Fears have escalated that photos posted on Twitter will be sold to third parties without the photographeru2019s permission u2013 a danger exposed by Amateur Photographer (AP) four months ago.

Fears have escalated that photos posted on Twitter will be sold to third parties without the photographer?s permission ? a danger exposed by Amateur Photographer (AP) four months ago.

In January, we reported that photos posted on the microblogging website by ordinary members of the public – depicting a breaking news story for example – could end up in newspapers and on media websites, earning money for entertainment picture agency WENN, but with no fee for the photographer.

Photographers lose out in Twitter pics money-spinner

WENN had just signed an agreement with Plixi (since renamed Lockerz), a service that enables Twitter users to share their images, allowing WENN to charge a third party for publishing pictures taken by celebrities.

Speaking in January, WENN chief executive Lloyd Beiny did not rule out selling on other types of Twitter images to the wider media, such as pictures of a breaking news story, if it were brought to its attention, whether taken by a celebrity or not.

Concerns over the use of Twitter photos grew this week when Twitpic ? another firm enabling Twitter users to upload their photos ? was forced to issue a statement after controversially amending its terms of use.

Its revised terms state that Twitpic can ?distribute that content on twitpic.com and to our affiliated partners?, though the firm has since insisted that users ?retain all copyrights? to their photos and videos.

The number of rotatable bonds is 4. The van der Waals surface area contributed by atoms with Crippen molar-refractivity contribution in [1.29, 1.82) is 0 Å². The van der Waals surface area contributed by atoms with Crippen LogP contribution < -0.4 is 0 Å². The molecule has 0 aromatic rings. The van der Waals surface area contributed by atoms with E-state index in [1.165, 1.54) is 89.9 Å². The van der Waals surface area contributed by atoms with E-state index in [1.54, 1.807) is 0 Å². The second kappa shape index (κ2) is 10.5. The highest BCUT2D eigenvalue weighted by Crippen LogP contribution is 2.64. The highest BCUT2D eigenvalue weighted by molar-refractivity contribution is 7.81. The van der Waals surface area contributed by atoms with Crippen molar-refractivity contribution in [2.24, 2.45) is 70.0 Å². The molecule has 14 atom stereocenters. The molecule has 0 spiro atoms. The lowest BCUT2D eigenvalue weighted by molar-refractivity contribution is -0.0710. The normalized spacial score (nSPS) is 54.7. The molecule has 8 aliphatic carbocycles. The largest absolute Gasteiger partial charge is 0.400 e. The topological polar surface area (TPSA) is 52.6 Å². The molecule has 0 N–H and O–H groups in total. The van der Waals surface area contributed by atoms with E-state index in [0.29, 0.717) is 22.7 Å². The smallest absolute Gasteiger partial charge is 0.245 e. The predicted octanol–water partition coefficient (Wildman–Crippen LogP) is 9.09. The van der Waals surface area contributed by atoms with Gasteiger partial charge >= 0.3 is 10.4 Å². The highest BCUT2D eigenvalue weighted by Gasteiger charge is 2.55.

The news sparked a front page headline in today?s Metro newspaper which states ?Twitter users lose rights to pictures?.

Metro reported that some users have threatened to boycott Twitpic as a result.

Beiny today branded the story ?scaremongering?.

However, concerns intensified further when it was announced that WENN has struck a deal with Twitpic, similar to its existing agreement with Plixi.

In an interview with AP, Beiny stressed that the agreement only applies to pictures taken by a ?limited number of celebrities,? and not images uploaded by the general public.

However, he refused to say how many celebrities are involved in the deal. Neither would he comment on Twitpic?s own terms of service.

?We are not after 99.9% of pictures,? he claimed.

?A lot of fuss is being made about nothing?They [Twitpic users] don?t lose their rights, they own the copyright.?

Beiny declined to comment on WENN?s current agreement with Plixi which – as we revealed earlier this year ? appears to give the news agency the right to chose whether to use photos uploaded by members of the public.

In January he told us: ‘It [the agreement with Plixi] applies to all pictures but unless it is something really exceptional it is unlikely we would be interested in anything other than a celebrity,’ he told us.

RELATED ARTICLE

Photographers lose out in Twitter pics money-spinner